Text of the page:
Field-Testing an Android-Based Survey Tool in Micronesia
Danny from Inveneo partner iSolutions (left) and Mark from FSM Telecom take a FormHub survey using Android smartphones at the Rominum School in Chuuk State, Federated States of Micronesia. Photo: Andris Bjornson
Collecting information in the field has never been an easy task. A combination of GPS units, clipboards and cameras makes the typical site survey a bulky, labor-intensive affair. This past week, however, saw Inveneo’s first field test of a simple solution. With a donation of Android-based phones from Google.org Andris Bjornson, Inveneo’s CTO, implemented a new workflow while on project in Micronesia.
The workflow is based around several different technologies working together. GPS-enabled camera phones can collect all of the data necessary, the Android platform makes the system easy – and affordable – to deploy anywhere in the world and FormHub and odkCollect are used to initialize, collect and manage the data. The web-based service FormHub sets up the surveys by turning properly formatted Excel spreadsheets into a database back-end that records and plots all of the data collected. The Android app odkCollect captures and uploads the data, and can be used with or without connectivity, uploading data the next time the surveyor has internet access.
Bjornson was extremely pleased with the performance of the system in the field, both in it’s capacity and it’s flexibility. The system proved extremely robust, collecting data and deploying dynamic surveys that respond to the answers given.
“The collection and form design experience is awesome. The fact that something I’d call intermediate to advanced was this easy to use was huge,” said Bjornson.
The workflow proved highly adaptable, allowing for small but important changes like adding a “which island” field (something that only applies in Chuuk’s unusual archipelago environment) and changing “town” to “village” to be made extremely quickly. Details like these are important when deploying a project, as small communications difficulties can have larger ramifications. The team decided on a way to name different versions as the form evolved and moved forward without a hitch.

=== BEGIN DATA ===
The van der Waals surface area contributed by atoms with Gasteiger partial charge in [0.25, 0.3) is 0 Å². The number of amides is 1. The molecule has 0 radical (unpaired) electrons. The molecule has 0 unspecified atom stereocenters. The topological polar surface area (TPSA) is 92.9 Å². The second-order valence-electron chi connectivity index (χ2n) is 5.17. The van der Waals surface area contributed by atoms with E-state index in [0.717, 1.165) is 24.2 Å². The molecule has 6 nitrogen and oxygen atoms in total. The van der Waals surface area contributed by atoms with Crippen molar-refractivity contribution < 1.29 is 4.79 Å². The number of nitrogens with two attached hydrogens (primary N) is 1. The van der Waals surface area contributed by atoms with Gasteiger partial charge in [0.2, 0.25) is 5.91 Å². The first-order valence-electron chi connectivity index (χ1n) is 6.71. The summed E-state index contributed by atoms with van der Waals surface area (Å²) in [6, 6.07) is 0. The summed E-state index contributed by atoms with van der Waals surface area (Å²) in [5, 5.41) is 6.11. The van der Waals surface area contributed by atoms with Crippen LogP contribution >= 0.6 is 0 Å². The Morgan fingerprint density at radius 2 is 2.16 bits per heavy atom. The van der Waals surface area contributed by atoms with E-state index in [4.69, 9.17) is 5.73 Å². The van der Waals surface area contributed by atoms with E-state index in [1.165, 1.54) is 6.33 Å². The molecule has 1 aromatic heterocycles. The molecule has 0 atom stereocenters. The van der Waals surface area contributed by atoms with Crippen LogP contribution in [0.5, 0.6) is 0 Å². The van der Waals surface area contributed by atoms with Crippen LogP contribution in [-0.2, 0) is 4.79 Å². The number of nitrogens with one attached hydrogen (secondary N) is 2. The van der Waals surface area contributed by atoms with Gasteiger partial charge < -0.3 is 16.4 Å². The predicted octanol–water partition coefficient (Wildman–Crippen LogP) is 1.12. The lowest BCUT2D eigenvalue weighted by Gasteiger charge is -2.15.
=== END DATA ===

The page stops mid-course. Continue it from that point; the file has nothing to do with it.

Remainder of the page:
“The system proved to be a great example of one of our core values: the fusion of local knowledge and technical expertise,” said Bjornson. “It’s important to listen and trust people with local knowledge instead of just telling people how to do things. The flexibility of this workflow let us listen and adapt instantly.”
Working with any new system undoubtedly brings challenges. Bjornson’s first challenge was that Micronesia is wet, really wet, with nearly 200 inches of rainfall each year. Most smartphones are not waterproof, so deploying the devices into the field was a major concern. Fortunately the local engineers were familiar with this and wrapping a plastic bag around the device worked perfectly. When properly fitted, camera, GPS and touchscreen capabilities were unaffected by the thin plastic.
The second challenge came down to bandwidth. Bjornson has extensive experience in low-bandwidth scenarios around the world including working in Haiti, Kenya and Nepal, and the bandwidth in Chuuk was the slowest he’d seen, due to the fact that the entire state’s internet connection comes through one satellite dish. The devices do not need connectivity to collect survey data in the field, but they do need a connection to upload the data they’ve collected. Bjornson was able to connect with the developers in the FormHub Google Group and get immediate feedback and a few potential solutions. After resizing photos and changing a few field types, a workaround was found.
“This first test was a total success,” said Bjornson. “The donated Android phones performed admirably in a harsh environment and the FormHub workflow worked like a charm. We’re looking forward to deploying more of them in the near term for our partners building networks in Haiti and other locations.”